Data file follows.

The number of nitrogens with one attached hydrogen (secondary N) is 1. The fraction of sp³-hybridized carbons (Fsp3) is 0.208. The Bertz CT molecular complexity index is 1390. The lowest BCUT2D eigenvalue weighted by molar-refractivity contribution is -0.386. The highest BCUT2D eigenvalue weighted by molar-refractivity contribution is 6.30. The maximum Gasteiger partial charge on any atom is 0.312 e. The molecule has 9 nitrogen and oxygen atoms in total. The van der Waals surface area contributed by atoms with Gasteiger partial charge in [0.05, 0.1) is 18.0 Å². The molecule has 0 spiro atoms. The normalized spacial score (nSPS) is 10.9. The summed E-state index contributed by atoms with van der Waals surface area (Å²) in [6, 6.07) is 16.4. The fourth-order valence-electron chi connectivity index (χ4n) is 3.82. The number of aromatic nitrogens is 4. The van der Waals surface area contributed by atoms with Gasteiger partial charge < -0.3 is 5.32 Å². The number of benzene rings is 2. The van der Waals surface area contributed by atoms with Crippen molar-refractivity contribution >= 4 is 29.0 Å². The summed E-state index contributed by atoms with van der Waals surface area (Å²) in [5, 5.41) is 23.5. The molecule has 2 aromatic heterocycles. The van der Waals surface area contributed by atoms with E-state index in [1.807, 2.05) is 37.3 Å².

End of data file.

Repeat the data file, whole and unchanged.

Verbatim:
The number of nitrogens with one attached hydrogen (secondary N) is 1. The fraction of sp³-hybridized carbons (Fsp3) is 0.208. The Bertz CT molecular complexity index is 1390. The lowest BCUT2D eigenvalue weighted by molar-refractivity contribution is -0.386. The highest BCUT2D eigenvalue weighted by molar-refractivity contribution is 6.30. The maximum Gasteiger partial charge on any atom is 0.312 e. The molecule has 9 nitrogen and oxygen atoms in total. The van der Waals surface area contributed by atoms with Gasteiger partial charge in [0.05, 0.1) is 18.0 Å². The molecule has 0 spiro atoms. The normalized spacial score (nSPS) is 10.9. The summed E-state index contributed by atoms with van der Waals surface area (Å²) in [6, 6.07) is 16.4. The fourth-order valence-electron chi connectivity index (χ4n) is 3.82. The number of aromatic nitrogens is 4. The van der Waals surface area contributed by atoms with Gasteiger partial charge < -0.3 is 5.32 Å². The number of benzene rings is 2. The van der Waals surface area contributed by atoms with Crippen molar-refractivity contribution >= 4 is 29.0 Å². The summed E-state index contributed by atoms with van der Waals surface area (Å²) in [5, 5.41) is 23.5. The molecule has 2 aromatic heterocycles. The van der Waals surface area contributed by atoms with E-state index in [1.807, 2.05) is 37.3 Å².